The expected rise in burden of oral diseases will pose a massive challenge to the health system in light of increasing unfair and unjust social inequalities in oral health, which have already raised global concerns. The demand for equitable distribution of oral health hence indicates the need to reflect on effective preventive strategies adopted in other countries. A comprehensive dental workforce with appropriate skill mix is one such strategy adopted to address these issues. [20],[21],[22],[23],[24] "Skill mix" is a term used for description of the mix of posts, grades or occupations in any organization. The dental workforce consists of dental surgeons, public health dentists and dental auxiliaries or professionals complementary to dentistry (PCDs). Barnes in his critical review of reorientation of oral health services stated that " Dental services are now becoming polarized with need towards self-care and minimal intervention on one hand, and high technology care on the other, thus increasing the need to redefine the dentist to auxiliary ratio." [25]

The capacity to which PCDs have been utilized in other health systems is well documented in the literature. [20],[21],[23],[24] A systematic review [26] identified five main themes of oral health and examined their competence across these areas. The five identified themes were diagnosis, technical competence, oral health promotion, acceptability and productivity. In regard to the diagnosis of oral diseases, the majority of the studies reported that PCDs who have received appropriate training could diagnose and screen the most prevalent oral diseases similar to a dentist. The review highlighted that 40 of 41 selected studies reporting quality of performing most technical procedures was similar between PCDs and dentists. The review further reported that patients found working by PCDs acceptable and employing of PCDs increased the productivity. [26] This shows that PCDs are competent to address the basic oral health needs at a population level.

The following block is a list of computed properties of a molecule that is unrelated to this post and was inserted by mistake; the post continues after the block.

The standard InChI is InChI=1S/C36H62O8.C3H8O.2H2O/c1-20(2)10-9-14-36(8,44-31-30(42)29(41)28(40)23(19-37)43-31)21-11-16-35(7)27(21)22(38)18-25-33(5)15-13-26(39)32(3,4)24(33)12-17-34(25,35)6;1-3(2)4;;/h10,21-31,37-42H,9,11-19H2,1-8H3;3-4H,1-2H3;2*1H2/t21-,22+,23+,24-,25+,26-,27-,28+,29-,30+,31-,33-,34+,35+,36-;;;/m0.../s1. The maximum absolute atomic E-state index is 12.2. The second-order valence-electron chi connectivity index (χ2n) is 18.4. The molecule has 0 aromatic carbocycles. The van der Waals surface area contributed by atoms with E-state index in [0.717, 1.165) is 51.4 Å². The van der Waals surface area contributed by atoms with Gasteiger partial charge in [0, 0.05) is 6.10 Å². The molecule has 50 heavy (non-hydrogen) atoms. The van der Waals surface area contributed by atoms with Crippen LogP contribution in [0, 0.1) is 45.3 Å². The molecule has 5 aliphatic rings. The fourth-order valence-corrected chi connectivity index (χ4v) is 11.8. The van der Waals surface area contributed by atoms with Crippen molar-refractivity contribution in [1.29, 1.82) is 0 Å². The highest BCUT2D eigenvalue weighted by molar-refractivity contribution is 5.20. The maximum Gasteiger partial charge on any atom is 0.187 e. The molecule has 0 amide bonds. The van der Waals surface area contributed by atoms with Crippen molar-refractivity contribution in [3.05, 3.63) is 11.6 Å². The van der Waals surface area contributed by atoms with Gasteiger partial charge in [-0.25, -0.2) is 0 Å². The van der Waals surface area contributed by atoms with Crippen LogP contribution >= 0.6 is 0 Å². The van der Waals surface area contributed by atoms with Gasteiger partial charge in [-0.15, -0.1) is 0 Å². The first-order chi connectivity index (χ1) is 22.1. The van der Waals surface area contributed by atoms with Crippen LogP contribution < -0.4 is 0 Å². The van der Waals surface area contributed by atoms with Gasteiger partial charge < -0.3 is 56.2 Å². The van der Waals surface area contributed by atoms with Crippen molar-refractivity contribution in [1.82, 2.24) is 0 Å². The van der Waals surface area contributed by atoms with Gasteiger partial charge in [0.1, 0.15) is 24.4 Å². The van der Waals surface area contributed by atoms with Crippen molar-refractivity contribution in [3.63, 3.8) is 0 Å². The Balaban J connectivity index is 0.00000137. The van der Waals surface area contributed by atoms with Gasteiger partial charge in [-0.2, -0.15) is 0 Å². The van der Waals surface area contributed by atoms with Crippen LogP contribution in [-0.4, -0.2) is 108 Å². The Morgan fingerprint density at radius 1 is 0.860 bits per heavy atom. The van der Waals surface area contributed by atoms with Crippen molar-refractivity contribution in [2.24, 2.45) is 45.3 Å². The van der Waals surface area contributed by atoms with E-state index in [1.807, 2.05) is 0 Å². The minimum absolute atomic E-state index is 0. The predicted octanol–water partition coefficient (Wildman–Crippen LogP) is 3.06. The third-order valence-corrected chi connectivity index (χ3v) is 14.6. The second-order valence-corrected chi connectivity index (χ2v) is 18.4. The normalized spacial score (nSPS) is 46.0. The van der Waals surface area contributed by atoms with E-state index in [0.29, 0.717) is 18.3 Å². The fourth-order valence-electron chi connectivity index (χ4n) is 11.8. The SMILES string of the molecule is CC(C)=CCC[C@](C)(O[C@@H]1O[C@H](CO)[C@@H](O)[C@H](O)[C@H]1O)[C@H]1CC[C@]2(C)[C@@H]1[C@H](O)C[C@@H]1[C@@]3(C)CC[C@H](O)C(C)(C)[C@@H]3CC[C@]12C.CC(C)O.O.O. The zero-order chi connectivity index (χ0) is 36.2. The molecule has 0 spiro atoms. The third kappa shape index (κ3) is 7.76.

Historically, the first dental college in India was established in 1920 and the recent statistics show that currently 301 colleges offer 25,270 student positions annually. [27] The underlying reason for such a massive expansion could be the objective of serving oral health care needs of phenomenally increasing Indian population. However, the alarming urban-rural inequalities in dentist to population ratio is quite evident and well documented in the literature. [27],[28],[29],[30],[31],[32] This non-proportional distribution of dental workforce raises concerns as the healthcare needs of rural and severely deprived residents might be ignored while those of urban residents are satisfied. Consequently, social inequalities in oral health by area of residence may increase phenomenally.